First on CNN: Jets owner Woody Johnson hosted Jeb Bush breakfast

13 Mar 2015 | Author: | No comments yet »

Hillary Clinton’s Potential GOP Rivals Used Personal Email Accounts.

Among the many thousands of emails Jeb Bush received as Florida governor are a string of notes from campaign donors asking for favors and making suggestions.

Republican Jeb Bush, the former governor of Florida and a possible 2016 presidential candidate, speaks during the Iowa Ag Summit at the Iowa State Fairgrounds in Des Moines on March 7.WASHINGTON — In a final and unmistakable move to clear the way for a 2016 presidential campaign, Jeb Bush has sold his stake in a private equity firm and transferred ownership in a consulting business to one of his sons. “Just as he said he would, Gov.A “super PAC” controlled by allies of Jeb Bush is organizing a donor conference that he will host next month in Miami, according to an invitation sent to supporters, an example of how Mr. Photo: Bloomberg News Republican critics of Hillary Clinton say that the public should be able to see all of her email as secretary of state, and that she shouldn’t be the one to decide that about half of the emails from her private account could be withheld as personal. The invitation establishes four tiers of supporters for the Right to Rise super PAC, with the highest level, the national executive committee, reserved for those who raise $500,000 by April 17.

Politifact, which bills itself as “an independent fact-checking journalism website aimed at bringing you the truth in politics,” takes issue with Bush’s claim that when he abolished race-based affirmative action at Florida’s public colleges, minority enrollment ultimately increased rather than collapsing. “I eliminated affirmative action by executive order — trust me, there were a lot of people upset about this,” Bush said in February at the Conservative Political Action Conference. “But through hard work we ended up having a system where there were more African-American and Hispanic kids attending our university system than prior to the system that was discriminatory.” As even Politifact indirectly acknowledges, Bush’s statement is actually totally factual. Jeb Bush, a likely Republican presidential candidate, primarily used a personal email account on his own computer server when he was in office from 1999 to 2007. The National Review reported last night that Bush soon will name Justin Muzinich, vice chairman of the New York City investment firm Muzinich & Co., as policy director. It noted that Bush announced last month that he was bringing on April Ponnuru, “a leading member of the reform-conservative movement (and the wife of National Review’s Ramesh Ponnuru) as a senior policy adviser.” The Democratic opposition group, American Bridge, criticized the Muzinich hire, saying his experience at a hedge fund “certainly won’t do anything to help the perception that Jeb doesn’t represent the values of the middle class.” Scott Jennings, a Louisville, Ky., Republican strategist and former adviser to former President George W.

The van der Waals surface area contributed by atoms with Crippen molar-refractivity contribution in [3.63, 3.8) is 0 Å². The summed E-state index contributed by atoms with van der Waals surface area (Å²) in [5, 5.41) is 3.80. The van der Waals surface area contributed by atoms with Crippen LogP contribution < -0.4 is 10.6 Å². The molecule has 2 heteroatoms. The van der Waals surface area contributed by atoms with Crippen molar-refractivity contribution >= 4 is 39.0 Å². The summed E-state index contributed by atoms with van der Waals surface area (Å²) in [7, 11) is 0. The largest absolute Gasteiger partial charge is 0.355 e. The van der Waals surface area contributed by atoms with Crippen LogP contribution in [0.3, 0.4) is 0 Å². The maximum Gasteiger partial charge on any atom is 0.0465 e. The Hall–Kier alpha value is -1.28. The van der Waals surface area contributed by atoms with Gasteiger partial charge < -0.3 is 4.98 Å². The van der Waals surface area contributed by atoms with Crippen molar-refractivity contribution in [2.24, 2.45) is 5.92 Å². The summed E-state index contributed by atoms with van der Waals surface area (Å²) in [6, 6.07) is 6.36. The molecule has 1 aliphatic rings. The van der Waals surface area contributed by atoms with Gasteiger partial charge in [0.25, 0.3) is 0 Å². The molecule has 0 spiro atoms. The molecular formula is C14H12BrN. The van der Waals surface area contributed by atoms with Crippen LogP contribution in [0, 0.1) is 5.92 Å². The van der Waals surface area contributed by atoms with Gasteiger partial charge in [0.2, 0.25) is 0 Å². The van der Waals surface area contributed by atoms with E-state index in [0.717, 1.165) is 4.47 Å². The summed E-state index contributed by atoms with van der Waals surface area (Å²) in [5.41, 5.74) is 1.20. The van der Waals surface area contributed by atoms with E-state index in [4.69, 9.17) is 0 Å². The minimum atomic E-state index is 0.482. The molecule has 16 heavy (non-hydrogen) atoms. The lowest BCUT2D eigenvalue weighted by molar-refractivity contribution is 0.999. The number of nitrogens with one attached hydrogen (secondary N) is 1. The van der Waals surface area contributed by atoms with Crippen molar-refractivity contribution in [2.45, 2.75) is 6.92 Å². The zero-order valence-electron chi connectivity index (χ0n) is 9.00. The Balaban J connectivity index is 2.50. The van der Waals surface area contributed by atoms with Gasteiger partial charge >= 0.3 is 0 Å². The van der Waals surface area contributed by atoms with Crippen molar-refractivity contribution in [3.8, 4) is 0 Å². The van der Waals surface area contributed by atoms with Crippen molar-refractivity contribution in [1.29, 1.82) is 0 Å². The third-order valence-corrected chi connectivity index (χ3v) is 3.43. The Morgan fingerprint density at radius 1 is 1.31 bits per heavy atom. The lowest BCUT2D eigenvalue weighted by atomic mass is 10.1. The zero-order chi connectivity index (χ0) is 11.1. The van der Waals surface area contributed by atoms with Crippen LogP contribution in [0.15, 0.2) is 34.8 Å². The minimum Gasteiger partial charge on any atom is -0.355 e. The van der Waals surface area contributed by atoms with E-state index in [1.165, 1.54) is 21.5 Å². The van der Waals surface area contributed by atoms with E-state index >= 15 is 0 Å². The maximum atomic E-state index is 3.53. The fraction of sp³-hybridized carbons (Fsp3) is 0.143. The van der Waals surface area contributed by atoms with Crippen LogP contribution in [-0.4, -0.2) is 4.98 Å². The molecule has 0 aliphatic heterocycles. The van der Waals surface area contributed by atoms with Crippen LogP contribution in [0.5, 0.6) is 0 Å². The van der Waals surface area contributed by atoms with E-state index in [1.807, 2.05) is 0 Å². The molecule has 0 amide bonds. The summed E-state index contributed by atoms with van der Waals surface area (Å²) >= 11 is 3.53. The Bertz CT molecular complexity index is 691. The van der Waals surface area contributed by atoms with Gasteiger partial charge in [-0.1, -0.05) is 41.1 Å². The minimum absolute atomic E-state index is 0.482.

Bush’s team has hired a communications director, a policy director, a liaison with religious conservatives, a chief fund-raiser, and field specialists in New Hampshire and Iowa. But because he has not formally declared his candidacy, his aides believe that there are few limitations on his involvement with the super PAC. “We hope you can join us for policy, political and finance briefings with the governor and our team,” the invitation says. “Thank you for your partnership.”

But, positioning himself as a transparent candidate if he runs for the Republican nomination, he has posted online more than 275,000 emails from his two terms in office. Bush is trying to collect a vast sum by the end of the first quarter to demonstrate his prowess as a candidate in what is becoming a large and diverse field of probable Republican contenders.